Dani Pedrosa uses both body steering and countersteering to go through a chicane at Sepang in Malaysia. Dani Pedrosa uses both body steering and countersteering to go through a chicane at Sepang in Malaysia. Photo courtesy Repsol Honda

Body Steering

Written by  on Thursday, 07 March 2013 07:30

Using countersteering to turn your motorcycle is a well-understood and easily grasped technique: Turn the bars to the right, and the motorcycle will fall to the left; turn the bars to the left, and the motorcycle will fall to the right. We learn this instinctively from the first time we ride a bicycle, and when used consciously it is the most effective way to quickly and accurately turn your motorcycle in the desired direction.

Body steering is a skill less well-understood and definitely not as easily grasped, but it is also something we have instinctively learned and can be just as valuable a technique. As I mentioned in my blog from last week, body steering may not be as effective as countersteering, but using both together gives the best result.

How do you use your body to steer? To have any effect at all, you must move your body in relation to the motorcycle. Tony Foale, in his book "Motorcycle Handling and Chassis Design: The Art and Science," outlines the physics and complex interactions involved; essentially, you must move your body in relation to the motorcycle and use that inertia to move the motorcycle and initiate a turn. The actions are just as non-intuitive as countersteering, but in the same manner that we learned to use countersteering by riding a bicycle, we know instinctively how to body steer.

There are many ways we use our bodies to move objects in ways at least somewhat analogous to body steering: rocking chairs and swings are good examples, and there is the example I used last week of the wagon. If you were to sit in a wagon and not touch the ground, you can push and pull on parts of the wagon all you want, but if your body doesn't move neither will the wagon - just as you can push on your bike's footpegs or tank for all you are worth and nothing will happen if your body doesn't move. Try it for yourself, in a rocking chair, a wagon, or on your bike; if you don't move, there is always a part of your body pushing in the opposite direction to balance the forces, so no motion can happen.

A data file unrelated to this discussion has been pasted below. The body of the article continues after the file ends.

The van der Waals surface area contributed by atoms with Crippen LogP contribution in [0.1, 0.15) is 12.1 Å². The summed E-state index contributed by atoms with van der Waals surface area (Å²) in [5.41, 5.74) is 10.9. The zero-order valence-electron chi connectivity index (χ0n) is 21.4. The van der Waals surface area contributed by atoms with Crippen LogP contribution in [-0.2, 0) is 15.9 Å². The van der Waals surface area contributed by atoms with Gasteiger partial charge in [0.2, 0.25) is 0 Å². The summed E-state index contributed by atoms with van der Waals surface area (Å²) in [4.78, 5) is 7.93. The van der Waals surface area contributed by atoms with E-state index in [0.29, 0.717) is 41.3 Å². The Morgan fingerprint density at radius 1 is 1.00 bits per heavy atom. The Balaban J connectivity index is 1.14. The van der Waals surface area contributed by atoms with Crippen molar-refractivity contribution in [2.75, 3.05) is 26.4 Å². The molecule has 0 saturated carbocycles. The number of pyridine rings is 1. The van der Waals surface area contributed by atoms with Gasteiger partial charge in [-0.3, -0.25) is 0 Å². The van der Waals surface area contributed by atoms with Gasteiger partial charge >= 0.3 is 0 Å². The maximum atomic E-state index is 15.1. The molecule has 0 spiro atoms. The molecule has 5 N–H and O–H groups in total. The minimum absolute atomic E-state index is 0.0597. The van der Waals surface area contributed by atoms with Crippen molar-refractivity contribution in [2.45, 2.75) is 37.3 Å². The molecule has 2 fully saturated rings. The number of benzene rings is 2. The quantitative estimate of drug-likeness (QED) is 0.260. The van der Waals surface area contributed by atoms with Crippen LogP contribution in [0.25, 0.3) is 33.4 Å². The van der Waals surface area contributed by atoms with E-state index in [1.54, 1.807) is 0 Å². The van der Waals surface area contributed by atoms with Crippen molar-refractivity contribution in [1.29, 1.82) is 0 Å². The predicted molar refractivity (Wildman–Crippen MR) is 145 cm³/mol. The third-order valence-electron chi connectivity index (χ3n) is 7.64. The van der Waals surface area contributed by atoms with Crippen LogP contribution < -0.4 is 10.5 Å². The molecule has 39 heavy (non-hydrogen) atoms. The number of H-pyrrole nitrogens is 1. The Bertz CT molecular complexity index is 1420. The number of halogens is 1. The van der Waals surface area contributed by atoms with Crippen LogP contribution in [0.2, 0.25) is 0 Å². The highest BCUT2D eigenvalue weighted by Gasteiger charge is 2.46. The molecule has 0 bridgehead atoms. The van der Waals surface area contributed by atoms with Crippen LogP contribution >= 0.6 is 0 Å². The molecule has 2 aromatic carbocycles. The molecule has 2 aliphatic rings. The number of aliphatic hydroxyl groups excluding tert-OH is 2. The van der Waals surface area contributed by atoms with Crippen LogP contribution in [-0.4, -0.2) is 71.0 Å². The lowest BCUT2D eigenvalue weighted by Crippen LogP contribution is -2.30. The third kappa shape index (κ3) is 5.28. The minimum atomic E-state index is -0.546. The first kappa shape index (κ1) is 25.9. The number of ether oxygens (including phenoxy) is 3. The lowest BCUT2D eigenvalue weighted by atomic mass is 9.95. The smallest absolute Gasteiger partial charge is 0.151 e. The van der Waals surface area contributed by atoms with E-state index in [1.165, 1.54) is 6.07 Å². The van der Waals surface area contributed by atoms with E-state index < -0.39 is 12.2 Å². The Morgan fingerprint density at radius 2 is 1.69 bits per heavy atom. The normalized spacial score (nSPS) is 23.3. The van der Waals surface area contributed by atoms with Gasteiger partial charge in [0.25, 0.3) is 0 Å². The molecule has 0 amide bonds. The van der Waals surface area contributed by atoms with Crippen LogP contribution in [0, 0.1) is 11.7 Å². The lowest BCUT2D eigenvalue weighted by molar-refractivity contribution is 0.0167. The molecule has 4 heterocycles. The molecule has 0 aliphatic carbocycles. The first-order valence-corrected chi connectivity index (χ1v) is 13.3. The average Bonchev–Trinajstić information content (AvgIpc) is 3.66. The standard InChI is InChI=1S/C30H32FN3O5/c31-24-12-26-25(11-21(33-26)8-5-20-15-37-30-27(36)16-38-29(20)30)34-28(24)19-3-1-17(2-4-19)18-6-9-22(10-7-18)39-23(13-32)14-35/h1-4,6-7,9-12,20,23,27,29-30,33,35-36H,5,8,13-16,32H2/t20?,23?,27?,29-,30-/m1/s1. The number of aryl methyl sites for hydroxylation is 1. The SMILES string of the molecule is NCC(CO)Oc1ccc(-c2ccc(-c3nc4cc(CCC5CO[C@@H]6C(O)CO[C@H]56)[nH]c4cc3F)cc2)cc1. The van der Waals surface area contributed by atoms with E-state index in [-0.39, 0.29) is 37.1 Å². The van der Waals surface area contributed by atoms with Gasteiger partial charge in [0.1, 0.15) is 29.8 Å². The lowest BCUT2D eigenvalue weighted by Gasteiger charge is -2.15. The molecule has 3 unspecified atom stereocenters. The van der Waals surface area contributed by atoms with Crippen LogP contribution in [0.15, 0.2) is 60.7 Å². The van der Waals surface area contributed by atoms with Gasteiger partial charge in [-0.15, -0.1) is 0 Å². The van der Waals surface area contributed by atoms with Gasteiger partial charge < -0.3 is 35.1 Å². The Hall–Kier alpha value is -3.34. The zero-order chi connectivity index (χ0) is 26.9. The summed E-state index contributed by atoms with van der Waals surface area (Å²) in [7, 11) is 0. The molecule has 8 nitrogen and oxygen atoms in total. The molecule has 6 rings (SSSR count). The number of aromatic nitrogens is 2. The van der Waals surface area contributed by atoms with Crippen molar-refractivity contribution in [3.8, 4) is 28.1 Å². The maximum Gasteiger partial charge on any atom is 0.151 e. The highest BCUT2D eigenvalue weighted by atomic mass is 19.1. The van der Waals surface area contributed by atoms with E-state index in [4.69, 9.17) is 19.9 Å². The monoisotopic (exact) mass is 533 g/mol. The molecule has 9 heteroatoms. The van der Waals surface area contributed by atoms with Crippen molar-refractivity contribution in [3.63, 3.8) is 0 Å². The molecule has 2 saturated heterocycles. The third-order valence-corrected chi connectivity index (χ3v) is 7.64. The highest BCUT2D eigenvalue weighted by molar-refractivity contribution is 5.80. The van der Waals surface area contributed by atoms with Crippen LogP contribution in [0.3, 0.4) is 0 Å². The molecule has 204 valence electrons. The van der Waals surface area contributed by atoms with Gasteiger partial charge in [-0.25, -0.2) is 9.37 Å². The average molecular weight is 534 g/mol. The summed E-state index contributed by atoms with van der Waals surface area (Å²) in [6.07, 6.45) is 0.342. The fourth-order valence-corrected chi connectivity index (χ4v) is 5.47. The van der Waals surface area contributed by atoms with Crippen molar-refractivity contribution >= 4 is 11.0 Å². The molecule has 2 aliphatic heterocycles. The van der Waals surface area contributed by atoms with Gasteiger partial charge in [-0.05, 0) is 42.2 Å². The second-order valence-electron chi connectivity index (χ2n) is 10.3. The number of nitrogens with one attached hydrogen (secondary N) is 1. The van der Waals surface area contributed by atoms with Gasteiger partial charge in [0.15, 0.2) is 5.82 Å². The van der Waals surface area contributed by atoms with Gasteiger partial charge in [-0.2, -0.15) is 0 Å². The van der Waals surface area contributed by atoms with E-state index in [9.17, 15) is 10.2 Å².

We can shuffle the wagon along, make rocking chairs rock and swings swing by moving our bodies back and forth at different speeds and accelerations, so that the resultant inertia starts the motion. The same movements must happen on your bike to move it from side to side; once you have started the motion using the inertia of your body, gyroscopic, tire and gravitational (from the changed centre of gravity) forces continue the action, much as they do when you countersteer.

While this analogy does show that body steering works, it also shows just how much less effective it is than countersteering. Your body has a significant mass compared to a swing or chair, but much less compared to a motorcycle, with correspondingly less relative inertia.

We know that body steering works; you can steer your motorcycle or bicycle with no hands. One aspect to consider when comparing the relative effectiveness of body steering and countersteering is that countersteering is limited by how much front traction is available. You can literally steer the front tire out from under the motorcycle. In a low-traction situation, such as rain, dirt or ice, body steering is proportionately more effective.

Almost every racer and riding school instructor that I have spoken to on the subject says that body steering is an important and useful tool. Even if using your body lets you steer just five percent quicker, or even one percent quicker, than by using countersteering alone, it's a skill worth learning and using if you are trying to turn your motorcycle as quickly as you can.

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Last modified on Thursday, 14 March 2013 14:43
Published in Andrew Trevitt

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